Right Answers vs. Best Answers
On the PSAT/SAT Math sections, you’ll be able to point to objective mathematical concepts in order to justify the right answer as correct, even in the absence of any other possible answer choices. The correct answers in the Verbal sections of the PSAT/SAT are subjectively correct in the context of the other answer choices. In the Math sections, there is always going to be a RIGHT answer. In the Verbal sections, there is one answer that is BEST out of the four options presented.
So what does this mean for my MATH test-taking strategy?
Your strategy for Math sections should be to build fluency in the math concepts tested on the PSAT/SAT, with an end goal of obtaining mastery of all math concepts that could be tested. There are quite a lot of concepts that might appear on the PSAT/SAT; so start reviewing them now!
And what does this mean for my VERBAL test-taking strategy?
Your strategy for Verbal sections should be based around the understanding that every verbal question on the PSAT and SAT has three answers that are definitely wrong, there only to justify the correct answer. Know what they look like!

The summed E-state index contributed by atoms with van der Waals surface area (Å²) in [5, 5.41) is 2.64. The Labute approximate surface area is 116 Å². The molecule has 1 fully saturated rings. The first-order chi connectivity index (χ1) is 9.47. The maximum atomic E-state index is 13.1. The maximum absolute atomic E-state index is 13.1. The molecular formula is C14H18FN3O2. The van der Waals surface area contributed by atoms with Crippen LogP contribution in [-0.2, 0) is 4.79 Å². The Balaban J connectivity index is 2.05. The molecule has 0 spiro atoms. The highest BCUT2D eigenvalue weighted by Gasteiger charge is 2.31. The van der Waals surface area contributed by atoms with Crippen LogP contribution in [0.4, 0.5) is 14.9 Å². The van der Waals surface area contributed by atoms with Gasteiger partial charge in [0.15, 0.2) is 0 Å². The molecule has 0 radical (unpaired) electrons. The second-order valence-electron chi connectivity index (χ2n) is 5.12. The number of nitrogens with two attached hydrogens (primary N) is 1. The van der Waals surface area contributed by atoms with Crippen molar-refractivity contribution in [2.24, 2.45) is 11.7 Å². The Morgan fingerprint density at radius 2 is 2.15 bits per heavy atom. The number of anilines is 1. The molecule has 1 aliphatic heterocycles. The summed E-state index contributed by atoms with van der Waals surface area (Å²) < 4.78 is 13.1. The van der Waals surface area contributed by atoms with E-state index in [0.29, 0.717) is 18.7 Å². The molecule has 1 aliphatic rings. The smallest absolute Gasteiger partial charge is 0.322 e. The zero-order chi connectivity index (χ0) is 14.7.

OUT OF SCOPE
Correct answers should match their questions in scope. If a question is broad, asking about the main idea of the passage as a whole, a wrong answer might be too narrow, giving instead a smaller idea mentioned in only one paragraph. Alternatively, if a question is asking for the author’s purpose in using a specific phrase, a wrong answer might be too broad, perhaps giving the author’s purpose in writing the whole passage.
These are pernicious, and can be hard to spot. Even one word can make an entire answer choice wrong. Think of it this way: if you were vegan, and a friend made you lasagna, and you asked them “is this vegan?” and their answer was, “mostly”… would that be an acceptable answer?
These wrong answers will attempt to distract from the correct answer by being familiar, and thus, look more appealing to the casual reader than the correct answer. Watch out for answers that don’t correctly answer the question, but which use words or concepts from elsewhere in the passage, or which rely on outside knowledge.
Wrong answers might be more extreme than the correct answer; for example, “The author rejects the established theory” is less likely to be correct than “The author considers the alternative hypothesis to be more plausible than the established theory”. Avoid absolutes in your answer choices, and look out for answer choices that go a step too far.
Many wrong answers can be so convincing, even great test takers get taken in by them. Post the trickiest wrong answers you find in the comments section below; in a follow-up post, we’ll show you how you can avoid traps like them in the future!